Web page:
NieR is back! Although it’s not the new console game you’ve been waiting for. For fans wanting something to tide them over until then, NieR: Re[in]carnation has hit the App Store and Google Play in Japan as a new, free-to-play mobile game in the series. The question is: can the game offer more than a distraction during the wait for Replicant‘s release?
NieR: Re[in]carnation is an attempt to blend NieR storytelling with mobile-friendly gameplay, but it keeps its cards very close to its chest in the early moments of the experience. The White Girl you play as wakes up in a giant stone column with no memories of how she got there or who she is. Soon she encounters a ghost-like avatar known only as Mama, a parent figure who promises to protect her and help her find her lost memories. That’s about as much as I can say here, as much of the rest of the story is kept shrouded in mystery, including the true identity of your character.
Gameplay is made up of three distinct parts: The most eye-catching is easily the ‘cage’ segments, sections where the player wanders through these large structures as the White Girl progresses further into this labyrinth to try to find answers and some sort of escape. These large, fully 3D areas that players are free to explore are visually stunning, whether played on a phone or a tablet (I played on an iPad) and are easily the game’s most impressive feature. They’re mostly linear, and aside from keeping an eye out for black birds that offer items upon tapping them, there’s not much to do aside from moving forwards. Still, matched to Keiichi Okabe’s hauntingly beautiful musical score, it’s a joy just to wander these sparse environments and listen to the occasional musings of Mama.
Occasionally, your path is blocked by both black walls and ‘black enemies’, which offer memories tied to weapons that make up most of the in-depth gameplay of the experience. Weapon stories have been a key element of worldbuilding in Yoko Taro’s NieR and Drakengard series, with each weapon being representative of deep and often tragic stories about the world and their former owners. These memories can typically be seen as playable versions of these weapon stories, and entering one will place the player in control of the character at the center of the story in a 2D side scrolling ‘storybook’ that ends each chapter with a battle, encompassing the third part of the gameplay system of NieR: Re[in]carnation.
Battles are mostly automated, with characters in your team attacking enemies on a timer at set intervals. Weapons have special abilities and tapping these once they’ve charged up will launch a stronger attack. You can also chain these together by tapping them all together, and the larger the chain, the more damage you inflict. Later on, otome are introduced that take the form of floating plush bears, Emil heads and more, and these can be used to inflict further damage in battle.
At least in the opening areas, this tactical element can mostly be overlooked, and even setting the battles to autoplay will ensure victory without any concerns. It’s an intriguing system, and unlike some other mobile games with autoplay mechanics, the tone and pacing of NieR: Re[in]carnation ensures that the overall experience isn’t hurt and you don’t feel like you’re ‘cheating’ by choosing to activate this over playing yourself.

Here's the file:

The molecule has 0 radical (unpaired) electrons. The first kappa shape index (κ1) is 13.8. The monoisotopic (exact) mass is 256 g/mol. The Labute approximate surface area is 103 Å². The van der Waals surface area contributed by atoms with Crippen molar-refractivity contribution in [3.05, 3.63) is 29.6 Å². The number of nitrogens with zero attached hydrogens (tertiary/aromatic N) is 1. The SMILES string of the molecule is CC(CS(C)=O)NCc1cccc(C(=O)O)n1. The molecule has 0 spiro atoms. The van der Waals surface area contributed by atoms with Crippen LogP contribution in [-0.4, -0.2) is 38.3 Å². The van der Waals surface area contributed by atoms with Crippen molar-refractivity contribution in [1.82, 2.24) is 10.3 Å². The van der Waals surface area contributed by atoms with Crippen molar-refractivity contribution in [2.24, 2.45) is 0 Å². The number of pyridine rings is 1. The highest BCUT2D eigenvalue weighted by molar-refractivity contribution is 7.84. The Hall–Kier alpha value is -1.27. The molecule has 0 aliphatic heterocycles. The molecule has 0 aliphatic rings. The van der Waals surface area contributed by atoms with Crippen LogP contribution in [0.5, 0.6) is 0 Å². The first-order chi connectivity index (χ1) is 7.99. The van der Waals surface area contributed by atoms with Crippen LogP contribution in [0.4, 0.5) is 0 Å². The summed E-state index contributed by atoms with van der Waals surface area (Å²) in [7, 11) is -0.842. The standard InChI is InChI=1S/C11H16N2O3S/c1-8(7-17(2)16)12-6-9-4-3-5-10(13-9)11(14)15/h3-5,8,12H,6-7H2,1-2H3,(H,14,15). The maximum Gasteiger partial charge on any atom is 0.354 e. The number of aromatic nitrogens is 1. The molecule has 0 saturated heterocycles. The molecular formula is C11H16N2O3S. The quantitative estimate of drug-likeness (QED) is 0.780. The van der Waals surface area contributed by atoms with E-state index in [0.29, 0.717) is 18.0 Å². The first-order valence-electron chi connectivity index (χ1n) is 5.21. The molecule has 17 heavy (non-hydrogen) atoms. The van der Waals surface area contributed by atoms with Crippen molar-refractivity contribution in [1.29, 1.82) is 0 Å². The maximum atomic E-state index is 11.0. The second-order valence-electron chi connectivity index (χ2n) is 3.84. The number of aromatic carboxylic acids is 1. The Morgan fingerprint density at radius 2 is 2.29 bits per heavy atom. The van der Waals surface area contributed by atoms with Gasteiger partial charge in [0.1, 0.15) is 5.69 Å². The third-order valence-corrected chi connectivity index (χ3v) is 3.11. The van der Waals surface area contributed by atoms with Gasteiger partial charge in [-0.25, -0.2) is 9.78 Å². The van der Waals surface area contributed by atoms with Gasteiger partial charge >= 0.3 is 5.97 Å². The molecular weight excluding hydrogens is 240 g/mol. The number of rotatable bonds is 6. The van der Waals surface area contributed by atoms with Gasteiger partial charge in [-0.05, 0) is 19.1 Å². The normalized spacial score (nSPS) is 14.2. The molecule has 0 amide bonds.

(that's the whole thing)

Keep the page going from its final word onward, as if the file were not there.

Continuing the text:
NieR Re[in]carnation is a relaxing, beautiful mobile experience which you can play in any style you like without sacrificing your enjoyment. Square Enix has clearly given the game a substantial budget that allows it to flesh out its world and deliver on the promise of previous NieR experiences, while being accessible to all. Even if very little of the story is being given away in these early stages, its presentation and music draw you in without feeling boring. Going forwards, the opening movie teases a lot more to come, and you even have side quests away from the story to dig your teeth into.
You don’t even feel pressured to engage in the gacha, an aspect of monetization that could have ruined the game in the way it did for the Octopath Traveler mobile experience. That title locked out large amounts of content by not engaging in low-rate gacha rolls and dropping money into the experience. Here, the ‘bonus’ that comes with having characters you like and new, stronger weapons, isn’t interfering with the experience in the same way.
Sure, you may want to have 2B as a character, which is possible with a good pull in one of the launch events, but you aren’t going to complain if you don’t get it. It can help you gain duplicates that can be used to evolve weapons and characters alongside the items dropped from stories and events, but it again feels like a bonus, not a necessity.
And it’s a bonus people are happy to engage with when the game is as good as this. The game has deservedly shot up to being one of the top-grossing mobile games since its release, making it one of the largest Japanese mobile launches since Dragon Quest TACT last year.
NieR: Re[in]carnation won’t be for everyone because of its linearity and basic gameplay, but for a mobile experience where you can dive in and out of the world of NieR at will, it’s a superb incarnation into the world that will be worth returning to again and again as time goes on. The wait for an English release will be hard, but I can assure you, it will be worth it.